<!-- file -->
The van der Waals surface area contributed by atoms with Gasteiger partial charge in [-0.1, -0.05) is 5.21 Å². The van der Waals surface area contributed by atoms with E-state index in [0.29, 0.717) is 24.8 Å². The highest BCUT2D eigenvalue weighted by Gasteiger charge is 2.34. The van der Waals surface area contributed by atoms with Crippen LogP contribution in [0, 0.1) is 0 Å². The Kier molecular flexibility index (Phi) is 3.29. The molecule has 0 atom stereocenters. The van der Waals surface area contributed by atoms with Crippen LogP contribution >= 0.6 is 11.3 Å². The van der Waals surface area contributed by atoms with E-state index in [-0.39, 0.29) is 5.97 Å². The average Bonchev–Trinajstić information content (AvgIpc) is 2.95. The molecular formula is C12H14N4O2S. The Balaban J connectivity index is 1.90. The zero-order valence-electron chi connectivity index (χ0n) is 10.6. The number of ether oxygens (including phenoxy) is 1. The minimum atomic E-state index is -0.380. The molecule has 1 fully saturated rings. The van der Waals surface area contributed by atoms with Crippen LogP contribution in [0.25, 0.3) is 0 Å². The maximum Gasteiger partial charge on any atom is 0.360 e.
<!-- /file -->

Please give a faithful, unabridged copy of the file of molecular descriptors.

The van der Waals surface area contributed by atoms with Gasteiger partial charge in [-0.1, -0.05) is 5.21 Å². The van der Waals surface area contributed by atoms with E-state index in [0.29, 0.717) is 24.8 Å². The highest BCUT2D eigenvalue weighted by Gasteiger charge is 2.34. The van der Waals surface area contributed by atoms with Crippen LogP contribution in [0, 0.1) is 0 Å². The Kier molecular flexibility index (Phi) is 3.29. The molecule has 0 atom stereocenters. The van der Waals surface area contributed by atoms with Crippen LogP contribution >= 0.6 is 11.3 Å². The van der Waals surface area contributed by atoms with E-state index in [-0.39, 0.29) is 5.97 Å². The average Bonchev–Trinajstić information content (AvgIpc) is 2.95. The molecular formula is C12H14N4O2S. The Balaban J connectivity index is 1.90. The zero-order valence-electron chi connectivity index (χ0n) is 10.6. The number of ether oxygens (including phenoxy) is 1. The minimum atomic E-state index is -0.380. The molecule has 1 fully saturated rings. The van der Waals surface area contributed by atoms with Crippen LogP contribution in [0.25, 0.3) is 0 Å². The maximum Gasteiger partial charge on any atom is 0.360 e.